Bob Litterman is a retired partner and former head of risk management at Goldman Sachs. He is now chairman of the risk committee at Kepos Capital LP, a New York-based hedge fund. He contributed this article to LiveScience's Expert Voices: Op-Ed & Insights.
Time compression is a simple concept fundamental to risk management. It refers to the fact that we can solve almost any problem given enough time — the problem only becomes troublesome when events unfold too quickly, leaving insufficient time to react and manage the consequences.
I first heard the term when my friend and former colleague, Jacob Rosengarten, spoke at a recent conference for hedge-fund investors, describing what went wrong during the financial crisis.
The concept can be applied broadly — in national security, for example, the concept applies to a country that must defend against an enemy missile launch or a cyberattack in minutes or seconds. Risk-management responses must come in a timely and accurate manner, for in such situations, there are rarely second chances.
History contains a number of risk-management lessons in which outcomes have gone awry due to the unanticipated emergence of time compression. Returning to the financial-meltdown example, it cascaded into market after market like falling dominoes, resulting in severe selling pressures, market losses, unexpected defaults and government bailouts of key companies. Things happened so rapidly that it was hard to keep score, all at great cost to society.
The consequences of time compression also describe the risk-management challenges created by climate change. Is it possible to avoid a global catastrophe caused by climate change coupled with time compression?
The answer almost certainly is yes. With foresight and planning, the planet can avoid the consequences of catastrophic time compression. It is important, however, that society not become overconfident about predicting or understanding all the implications of climate change.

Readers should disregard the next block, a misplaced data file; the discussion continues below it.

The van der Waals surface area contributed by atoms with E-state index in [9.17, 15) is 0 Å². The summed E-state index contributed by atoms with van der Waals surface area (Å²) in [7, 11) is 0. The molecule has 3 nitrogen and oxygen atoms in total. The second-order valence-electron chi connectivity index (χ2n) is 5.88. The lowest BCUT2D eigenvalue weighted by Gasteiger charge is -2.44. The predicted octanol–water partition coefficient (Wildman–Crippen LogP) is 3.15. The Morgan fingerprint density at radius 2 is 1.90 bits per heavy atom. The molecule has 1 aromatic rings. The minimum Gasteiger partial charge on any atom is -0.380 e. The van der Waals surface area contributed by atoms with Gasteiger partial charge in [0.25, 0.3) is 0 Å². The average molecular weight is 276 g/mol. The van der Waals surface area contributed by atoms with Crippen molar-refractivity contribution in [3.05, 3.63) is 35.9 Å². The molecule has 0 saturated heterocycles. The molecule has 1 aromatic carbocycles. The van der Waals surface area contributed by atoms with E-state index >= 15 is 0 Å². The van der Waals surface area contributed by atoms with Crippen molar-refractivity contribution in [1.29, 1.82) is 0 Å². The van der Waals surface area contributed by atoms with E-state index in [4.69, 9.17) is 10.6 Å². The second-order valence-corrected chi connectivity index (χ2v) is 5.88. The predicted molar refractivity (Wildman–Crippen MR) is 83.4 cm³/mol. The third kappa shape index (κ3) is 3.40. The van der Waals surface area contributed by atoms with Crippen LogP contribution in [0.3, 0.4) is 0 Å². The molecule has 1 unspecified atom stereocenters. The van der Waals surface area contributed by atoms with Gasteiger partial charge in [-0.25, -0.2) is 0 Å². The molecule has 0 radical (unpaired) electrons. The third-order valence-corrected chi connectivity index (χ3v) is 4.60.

Containing the unexpected risks associated with time compression requires immediate and urgent defensive action: It is time to price carbon-dioxide emissions.
This is an action that governments around the world can take simply by changing a few lines in the tax code, making industries that emit large quantities of carbon dioxide pay a price for doing so. The only interesting question that remains is how much to charge relative to a risk that is still unknown.
Let's examine the risk. Much like the financial crisis, we might expect a slow-moving increase in global temperatures resulting from climate change, as well as its related impacts, such as sea-level rise and ocean acidification. Yet the sheer complexity of the physical systems at work could lull the world into underestimating the risk, and increasing the chances of calamitous global damage.
Climate change, when tied to time compression, makes corrective actions more costly and less certain of efficacy. An invisible change in the tax system would create appropriate incentives for every economic agent in the world to change their behaviors. It would prompt businesses to develop alternative technologies that are safer for the environment, encourage consumers to make the right energy choices and coax investors to build capital stock suitable for the future.
Today, unfortunately, those invisible tax codes instead create incentives to increase carbon emissions.
Economists expect the emissions price required to successfully avoid catastrophic impacts from time compression to be relatively low if society were to act now. But there are two potential problems with such an expectation: First, it could be wrong, and second, until society prices carbon emissions fittingly, the risk itself is growing exponentially — as it has during the past half century.
Society must arrive at the correct response in the context of risk management.
The only effective brake on additional catastrophic risk is to price future uncertainties created by carbon emissions. The expected damages wrought by climate change are enough to justify pricing emissions today, but the latent risk produced by time compression and unexpected catastrophe requires an additional risk premium.